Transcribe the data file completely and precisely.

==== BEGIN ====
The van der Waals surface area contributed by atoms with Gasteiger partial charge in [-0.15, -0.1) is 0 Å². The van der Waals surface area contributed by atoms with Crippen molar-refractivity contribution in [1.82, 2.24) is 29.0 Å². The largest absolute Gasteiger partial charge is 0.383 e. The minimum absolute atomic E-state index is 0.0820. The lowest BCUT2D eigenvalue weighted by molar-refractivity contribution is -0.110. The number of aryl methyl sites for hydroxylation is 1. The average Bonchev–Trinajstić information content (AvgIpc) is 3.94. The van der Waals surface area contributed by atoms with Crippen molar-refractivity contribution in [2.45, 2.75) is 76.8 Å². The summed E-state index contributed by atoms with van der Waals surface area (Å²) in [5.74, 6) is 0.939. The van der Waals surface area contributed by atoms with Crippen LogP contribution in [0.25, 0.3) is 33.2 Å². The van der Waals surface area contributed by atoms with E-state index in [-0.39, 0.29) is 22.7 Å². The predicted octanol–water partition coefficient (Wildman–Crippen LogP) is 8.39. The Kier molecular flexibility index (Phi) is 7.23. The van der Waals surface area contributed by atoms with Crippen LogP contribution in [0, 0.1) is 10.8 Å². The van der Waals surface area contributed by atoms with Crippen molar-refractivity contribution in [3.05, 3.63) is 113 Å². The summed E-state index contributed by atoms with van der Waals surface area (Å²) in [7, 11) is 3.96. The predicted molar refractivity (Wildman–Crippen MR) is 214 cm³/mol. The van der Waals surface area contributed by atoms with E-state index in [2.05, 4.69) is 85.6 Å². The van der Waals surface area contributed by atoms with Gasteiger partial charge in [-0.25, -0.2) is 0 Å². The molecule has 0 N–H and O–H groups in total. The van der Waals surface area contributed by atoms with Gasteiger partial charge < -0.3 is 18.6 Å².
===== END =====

The van der Waals surface area contributed by atoms with Gasteiger partial charge in [-0.15, -0.1) is 0 Å². The van der Waals surface area contributed by atoms with Crippen molar-refractivity contribution in [1.82, 2.24) is 29.0 Å². The largest absolute Gasteiger partial charge is 0.383 e. The minimum absolute atomic E-state index is 0.0820. The lowest BCUT2D eigenvalue weighted by molar-refractivity contribution is -0.110. The number of aryl methyl sites for hydroxylation is 1. The average Bonchev–Trinajstić information content (AvgIpc) is 3.94. The van der Waals surface area contributed by atoms with Crippen molar-refractivity contribution in [2.45, 2.75) is 76.8 Å². The summed E-state index contributed by atoms with van der Waals surface area (Å²) in [5.74, 6) is 0.939. The van der Waals surface area contributed by atoms with Crippen LogP contribution in [0.25, 0.3) is 33.2 Å². The van der Waals surface area contributed by atoms with E-state index in [-0.39, 0.29) is 22.7 Å². The predicted octanol–water partition coefficient (Wildman–Crippen LogP) is 8.39. The Kier molecular flexibility index (Phi) is 7.23. The van der Waals surface area contributed by atoms with Crippen LogP contribution in [0, 0.1) is 10.8 Å². The van der Waals surface area contributed by atoms with Crippen molar-refractivity contribution in [3.05, 3.63) is 113 Å². The summed E-state index contributed by atoms with van der Waals surface area (Å²) in [7, 11) is 3.96. The predicted molar refractivity (Wildman–Crippen MR) is 214 cm³/mol. The van der Waals surface area contributed by atoms with E-state index in [2.05, 4.69) is 85.6 Å². The van der Waals surface area contributed by atoms with Gasteiger partial charge in [-0.25, -0.2) is 0 Å². The molecule has 0 N–H and O–H groups in total. The van der Waals surface area contributed by atoms with Gasteiger partial charge < -0.3 is 18.6 Å².